# Programming in Z3 by learning to think like a compiler

*Programming in logic can help you produce better optimized, more secure, bug-free code … if only you knew how to do it.*

It took me about two years to write my first program in Z3. I had done some tutorials, wrote code to solve other people’s example puzzles, but I couldn’t really figure out how to cross over from very abstract “toy” use cases to applications that had actual relevance.

Z3 is a Satisfiability modulo theories (SMT) solver, a cousin to the satisfiability (SAT) solvers I’ve written about before. Whereas SAT solvers require encoding everything in to a set of True/False statements, SMT solvers allow for greater expressiveness. In plain SAT you can represent addition by representing numbers in binary and performing logic operations to produce the correct sum. After all, that’s the way the CPU processes everything. If this concept is completely foreign to you, I recommend looking at NAND to Tetris as a great way of exploring how logic gates get built up into complex processors.

In SMT, however, you can just write `2+2`

as `2+2`

, because SMT builds in those abstractions (called “theories”) … basically: just as a programming language like python will let you write things in neat, English looking phrases because it understands how to convert those phrases into the machine code old school programmers had to contend with, SMT solvers let people write neater models because it understands how to convert `2+2`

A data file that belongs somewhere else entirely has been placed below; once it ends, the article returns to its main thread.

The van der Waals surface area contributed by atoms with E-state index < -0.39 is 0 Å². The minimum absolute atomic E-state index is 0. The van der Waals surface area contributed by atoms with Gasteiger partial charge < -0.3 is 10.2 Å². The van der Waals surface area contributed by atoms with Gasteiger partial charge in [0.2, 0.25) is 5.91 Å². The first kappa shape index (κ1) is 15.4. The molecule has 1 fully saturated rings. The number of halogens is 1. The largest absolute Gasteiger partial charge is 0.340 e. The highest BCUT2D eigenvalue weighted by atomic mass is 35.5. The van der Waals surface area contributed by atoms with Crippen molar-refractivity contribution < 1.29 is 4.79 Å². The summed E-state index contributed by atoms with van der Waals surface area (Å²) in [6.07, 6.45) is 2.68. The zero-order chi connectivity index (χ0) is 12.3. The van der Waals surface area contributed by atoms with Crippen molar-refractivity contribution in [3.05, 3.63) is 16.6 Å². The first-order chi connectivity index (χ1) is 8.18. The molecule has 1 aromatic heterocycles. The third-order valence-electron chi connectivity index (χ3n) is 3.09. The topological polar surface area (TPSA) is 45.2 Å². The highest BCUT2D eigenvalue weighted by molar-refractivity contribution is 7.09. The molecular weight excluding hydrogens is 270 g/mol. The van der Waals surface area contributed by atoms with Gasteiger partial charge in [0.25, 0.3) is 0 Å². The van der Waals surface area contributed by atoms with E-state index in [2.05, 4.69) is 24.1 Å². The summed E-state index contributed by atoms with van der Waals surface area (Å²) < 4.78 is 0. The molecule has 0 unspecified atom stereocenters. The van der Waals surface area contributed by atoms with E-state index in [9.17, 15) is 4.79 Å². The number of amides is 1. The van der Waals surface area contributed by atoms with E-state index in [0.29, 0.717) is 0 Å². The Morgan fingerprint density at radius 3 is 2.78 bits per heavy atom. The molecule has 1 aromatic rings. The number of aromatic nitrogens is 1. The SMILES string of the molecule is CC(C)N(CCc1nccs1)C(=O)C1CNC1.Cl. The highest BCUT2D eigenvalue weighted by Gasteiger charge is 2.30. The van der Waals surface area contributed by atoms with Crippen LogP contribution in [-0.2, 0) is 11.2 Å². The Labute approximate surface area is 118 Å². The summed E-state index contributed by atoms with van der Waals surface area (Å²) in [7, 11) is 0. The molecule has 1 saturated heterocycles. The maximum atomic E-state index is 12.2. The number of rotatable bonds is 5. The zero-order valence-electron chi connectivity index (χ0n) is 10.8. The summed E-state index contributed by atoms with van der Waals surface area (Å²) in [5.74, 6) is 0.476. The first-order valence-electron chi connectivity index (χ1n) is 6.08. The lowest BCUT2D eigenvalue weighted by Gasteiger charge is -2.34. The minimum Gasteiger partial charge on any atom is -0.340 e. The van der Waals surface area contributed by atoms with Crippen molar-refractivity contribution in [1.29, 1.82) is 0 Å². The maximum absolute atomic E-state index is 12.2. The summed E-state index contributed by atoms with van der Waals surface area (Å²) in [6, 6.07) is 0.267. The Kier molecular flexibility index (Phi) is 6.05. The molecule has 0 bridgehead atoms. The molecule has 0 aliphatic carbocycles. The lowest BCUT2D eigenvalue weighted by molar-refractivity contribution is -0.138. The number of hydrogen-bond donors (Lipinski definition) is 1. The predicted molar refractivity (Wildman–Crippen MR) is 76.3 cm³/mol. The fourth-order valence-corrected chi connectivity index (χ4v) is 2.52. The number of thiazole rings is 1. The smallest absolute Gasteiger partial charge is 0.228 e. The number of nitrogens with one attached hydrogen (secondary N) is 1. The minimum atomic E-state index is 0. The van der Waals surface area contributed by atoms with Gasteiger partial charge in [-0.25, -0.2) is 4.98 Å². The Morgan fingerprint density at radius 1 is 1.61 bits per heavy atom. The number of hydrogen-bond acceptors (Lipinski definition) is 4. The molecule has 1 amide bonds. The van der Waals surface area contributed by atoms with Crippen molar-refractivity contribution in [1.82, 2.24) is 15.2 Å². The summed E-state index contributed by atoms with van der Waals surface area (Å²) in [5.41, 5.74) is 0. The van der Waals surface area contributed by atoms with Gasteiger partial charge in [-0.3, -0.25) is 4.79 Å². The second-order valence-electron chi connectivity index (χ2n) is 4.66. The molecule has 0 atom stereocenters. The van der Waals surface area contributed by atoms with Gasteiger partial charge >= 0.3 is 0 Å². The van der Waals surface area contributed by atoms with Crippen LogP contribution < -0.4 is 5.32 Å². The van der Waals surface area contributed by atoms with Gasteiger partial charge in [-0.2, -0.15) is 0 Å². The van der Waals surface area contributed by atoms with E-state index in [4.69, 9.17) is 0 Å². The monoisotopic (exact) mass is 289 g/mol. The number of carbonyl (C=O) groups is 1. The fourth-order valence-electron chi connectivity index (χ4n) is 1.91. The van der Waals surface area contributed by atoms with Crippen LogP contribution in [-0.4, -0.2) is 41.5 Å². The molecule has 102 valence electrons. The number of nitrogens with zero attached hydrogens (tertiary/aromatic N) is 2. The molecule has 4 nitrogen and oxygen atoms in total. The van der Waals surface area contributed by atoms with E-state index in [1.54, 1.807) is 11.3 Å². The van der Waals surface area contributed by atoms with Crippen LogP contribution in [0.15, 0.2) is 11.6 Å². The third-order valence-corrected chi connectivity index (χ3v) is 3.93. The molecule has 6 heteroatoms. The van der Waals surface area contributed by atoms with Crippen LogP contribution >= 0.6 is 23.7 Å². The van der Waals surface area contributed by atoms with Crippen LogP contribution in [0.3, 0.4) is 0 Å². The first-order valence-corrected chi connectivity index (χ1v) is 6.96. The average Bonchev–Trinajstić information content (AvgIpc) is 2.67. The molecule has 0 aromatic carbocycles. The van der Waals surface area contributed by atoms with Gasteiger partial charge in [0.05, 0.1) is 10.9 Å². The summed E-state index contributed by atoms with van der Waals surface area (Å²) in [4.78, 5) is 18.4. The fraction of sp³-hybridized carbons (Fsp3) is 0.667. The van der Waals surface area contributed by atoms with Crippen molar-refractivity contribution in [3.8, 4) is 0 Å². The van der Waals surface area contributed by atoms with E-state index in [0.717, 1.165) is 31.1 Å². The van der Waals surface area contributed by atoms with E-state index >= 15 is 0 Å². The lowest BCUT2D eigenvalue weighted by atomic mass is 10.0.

into logic.

There are two main ways theories work in SMT. The first is essentially just compiling to the SAT equivalent and executing it as one large SAT. The second approach encapsulates those non-Boolean specific sections of the model into a SAT problem inside the SAT to be handled separately. The benefit of the second approach is greater efficiency around questions like: `x + y = y + x`

All of that is super cool and completely useless if you can’t figure out how to represent your problem in logic + arithmetic. And much of what programmers do doesn’t look like logic + arithmetic … at least not at first glance.

## Think Like a Compiler

I learn a lot from attempting to learn other things and this was one of those situations. I had given up trying to understand how to…